Sacrifice on Maple Drive

by jake fuchs


Sacrificial Vic Bleeds Out On Maple Drive.  Writer Wastes  Day.

My headline if I edited our neighborhood newsletter.

The neighborhood is the Berkeley hills, the favored side of town, and like most such areas is entirely residential.  That's fine, but when Sandy and I bought the house up here I didn't anticipate having three kids.   Maybe Sandy did.  That's my suspicion.  So now, besides having to descend to the flats for groceries, we're constantly taking the boys to their schools and soccer and music lessons and, of course, picking them up.   As Sandy's teaching, I'm the usual driver, so when at home I must always keep one eye on the clock and can't ever count on an open-ended period of time for writing.  This screws my career, obviously, my novel, but family comes first—in our house, anyway.

We can't move lower down, for safety reasons.  So I have to just make the best of it.  I tell myself that at least twice a week.  We have a view of the Bay, but you get tired of that. 

The streets here are very twisty.  When a cop came to a neighborhood meeting we had because of a rash of car break-ins, he told us his department referred to our part of town as “spaghetti,” because of the twisty streets.  It was an awkward meeting, since everyone understood, but couldn't say, that the folks grabbing things out of our cars were black kids from the flats.  We pretend to be liberals, but it's an act, and it pisses me off.   Yeah, I do it too.  Talk the talk, or risk ostracism, and that screws up my writing by getting me in the habit of saying things I don't think.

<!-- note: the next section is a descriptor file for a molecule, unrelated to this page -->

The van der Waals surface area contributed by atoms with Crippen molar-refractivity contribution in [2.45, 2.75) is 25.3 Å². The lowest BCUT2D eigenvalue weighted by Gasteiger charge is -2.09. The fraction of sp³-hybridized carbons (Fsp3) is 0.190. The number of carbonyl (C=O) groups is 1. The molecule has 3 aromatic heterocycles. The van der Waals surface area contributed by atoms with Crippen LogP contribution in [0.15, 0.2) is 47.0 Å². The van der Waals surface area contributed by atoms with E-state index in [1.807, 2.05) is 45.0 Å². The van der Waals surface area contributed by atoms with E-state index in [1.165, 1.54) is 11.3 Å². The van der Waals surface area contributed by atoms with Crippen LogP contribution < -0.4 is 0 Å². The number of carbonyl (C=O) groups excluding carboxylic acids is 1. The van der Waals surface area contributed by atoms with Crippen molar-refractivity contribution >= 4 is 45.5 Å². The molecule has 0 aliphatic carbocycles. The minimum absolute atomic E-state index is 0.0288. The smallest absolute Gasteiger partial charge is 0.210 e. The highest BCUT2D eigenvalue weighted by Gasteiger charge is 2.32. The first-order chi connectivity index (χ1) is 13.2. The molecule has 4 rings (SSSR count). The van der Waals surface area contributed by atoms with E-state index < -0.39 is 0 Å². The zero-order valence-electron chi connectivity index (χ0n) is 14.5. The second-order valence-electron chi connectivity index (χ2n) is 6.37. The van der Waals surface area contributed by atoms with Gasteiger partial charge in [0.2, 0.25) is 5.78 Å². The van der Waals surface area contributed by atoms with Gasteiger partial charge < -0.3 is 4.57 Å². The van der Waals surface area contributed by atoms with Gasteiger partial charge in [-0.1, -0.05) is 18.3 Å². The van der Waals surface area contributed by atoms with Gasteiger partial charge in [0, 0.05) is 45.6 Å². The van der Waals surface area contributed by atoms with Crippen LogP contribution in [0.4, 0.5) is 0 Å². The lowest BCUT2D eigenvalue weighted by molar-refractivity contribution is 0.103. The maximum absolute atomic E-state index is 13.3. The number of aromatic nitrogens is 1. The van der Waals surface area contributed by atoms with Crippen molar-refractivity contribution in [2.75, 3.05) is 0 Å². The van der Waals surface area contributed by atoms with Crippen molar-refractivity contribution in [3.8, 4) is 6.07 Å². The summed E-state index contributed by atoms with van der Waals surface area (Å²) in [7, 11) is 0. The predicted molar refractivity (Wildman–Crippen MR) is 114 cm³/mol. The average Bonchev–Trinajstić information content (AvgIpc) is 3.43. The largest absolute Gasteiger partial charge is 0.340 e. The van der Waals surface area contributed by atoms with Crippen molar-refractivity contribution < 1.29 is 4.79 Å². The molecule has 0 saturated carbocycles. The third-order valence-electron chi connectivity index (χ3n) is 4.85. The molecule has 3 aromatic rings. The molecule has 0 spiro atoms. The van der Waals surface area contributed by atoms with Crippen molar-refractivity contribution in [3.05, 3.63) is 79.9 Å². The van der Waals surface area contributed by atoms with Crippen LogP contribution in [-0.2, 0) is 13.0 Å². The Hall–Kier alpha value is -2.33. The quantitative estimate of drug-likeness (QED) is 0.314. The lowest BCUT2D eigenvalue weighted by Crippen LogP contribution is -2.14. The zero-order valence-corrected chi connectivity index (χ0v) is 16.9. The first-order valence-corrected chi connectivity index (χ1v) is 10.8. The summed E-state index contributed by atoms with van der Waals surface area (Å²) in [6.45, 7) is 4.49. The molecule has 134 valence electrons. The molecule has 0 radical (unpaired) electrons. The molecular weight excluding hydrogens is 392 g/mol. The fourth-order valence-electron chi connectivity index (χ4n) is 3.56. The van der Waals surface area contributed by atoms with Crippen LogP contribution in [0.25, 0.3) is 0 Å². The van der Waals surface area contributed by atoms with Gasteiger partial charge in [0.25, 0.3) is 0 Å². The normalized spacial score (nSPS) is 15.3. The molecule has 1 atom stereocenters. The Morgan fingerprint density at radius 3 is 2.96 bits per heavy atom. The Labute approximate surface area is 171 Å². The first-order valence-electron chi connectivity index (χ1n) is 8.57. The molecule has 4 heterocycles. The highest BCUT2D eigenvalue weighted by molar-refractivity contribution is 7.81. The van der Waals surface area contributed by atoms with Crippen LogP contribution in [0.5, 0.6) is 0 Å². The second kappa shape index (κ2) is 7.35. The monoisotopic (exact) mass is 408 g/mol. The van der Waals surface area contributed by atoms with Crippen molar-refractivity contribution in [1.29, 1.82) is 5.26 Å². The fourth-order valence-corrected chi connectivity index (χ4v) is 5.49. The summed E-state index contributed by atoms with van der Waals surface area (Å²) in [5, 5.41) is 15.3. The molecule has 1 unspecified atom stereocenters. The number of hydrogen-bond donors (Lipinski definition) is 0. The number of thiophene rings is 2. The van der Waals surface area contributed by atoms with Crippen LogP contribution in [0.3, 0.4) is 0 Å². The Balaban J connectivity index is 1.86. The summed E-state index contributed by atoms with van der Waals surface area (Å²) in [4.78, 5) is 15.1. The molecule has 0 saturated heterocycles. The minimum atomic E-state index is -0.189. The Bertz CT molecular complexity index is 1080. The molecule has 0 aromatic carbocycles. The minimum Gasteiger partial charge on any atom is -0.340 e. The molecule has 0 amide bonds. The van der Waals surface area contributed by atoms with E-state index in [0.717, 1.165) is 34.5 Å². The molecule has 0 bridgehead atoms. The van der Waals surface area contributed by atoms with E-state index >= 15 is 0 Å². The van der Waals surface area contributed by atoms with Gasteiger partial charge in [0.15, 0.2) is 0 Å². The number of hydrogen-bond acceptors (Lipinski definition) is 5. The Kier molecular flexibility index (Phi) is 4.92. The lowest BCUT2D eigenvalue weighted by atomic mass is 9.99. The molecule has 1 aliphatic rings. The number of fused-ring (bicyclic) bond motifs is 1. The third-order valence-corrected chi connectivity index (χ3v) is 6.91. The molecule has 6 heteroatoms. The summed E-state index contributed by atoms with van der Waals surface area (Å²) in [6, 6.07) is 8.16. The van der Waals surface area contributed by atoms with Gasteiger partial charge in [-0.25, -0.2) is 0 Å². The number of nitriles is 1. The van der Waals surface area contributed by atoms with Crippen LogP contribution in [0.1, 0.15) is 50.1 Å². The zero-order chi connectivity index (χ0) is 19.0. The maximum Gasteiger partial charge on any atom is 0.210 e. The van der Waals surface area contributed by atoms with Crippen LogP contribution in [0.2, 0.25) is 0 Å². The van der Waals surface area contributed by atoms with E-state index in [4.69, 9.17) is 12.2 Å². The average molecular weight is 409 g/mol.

The best solution would be to go up to Mendocino, where it's quiet and I could really get something done.  But Sandy likes her job, the kids are doing okay in school, Jason's on some hotshot elite soccer team, Nate loves his piano teacher.  I'm stuck.

Oh, but the twisty streets.  They attract sports car drivers from God knows where, all convinced they can earn a try out with Team Ferrari by making their bones on Maple Drive, Berkeley, CA.  Yesterday one such moron plowed into a deer.

They wander down from Tilden Park into our territory, our streets, eat our roses.  The big one yesterday morning got hit right in front of the house.  The wrecked Miata was promptly towed and the concussed driver ambulanced away, but the deer lay around, in pieces, until late afternoon.  It took that long for Animal Control to send up a truck.  Three pieces if you count the heavy-antlered head, which landed on the sidewalk with the tongue sticking out and one eye closed in a macabre wink.  The neighbors came to gaze at the remains and stood around on our lawn talking and making other noises.  I pondered selling lemonade.  One long goddamn distraction from my work—that's what the entire day came down to.

Whenever I went outside, hoping for Animal Control, I heard mumbles about how this territory is rightfully the realm of beasts, the gentle deer, playful raccoon, noble cougar, and we humans—white humans, they must mean--were the ones who don't belong.  So move, I wanted to say.  Let's all tear down our houses and let Mama Nature move back in.  And this particular slain beast, they kept saying, was a sacrifice--blood sacrifice, someone insisted.  All this while they're occupying my territory and disturbing me.

Now I gotta go.  Two kids to pick up.  Another afternoon when I did nothing, did not even start because I knew I would have to quit just as I got rolling.  The deer was a sacrifice?  Tell me about it.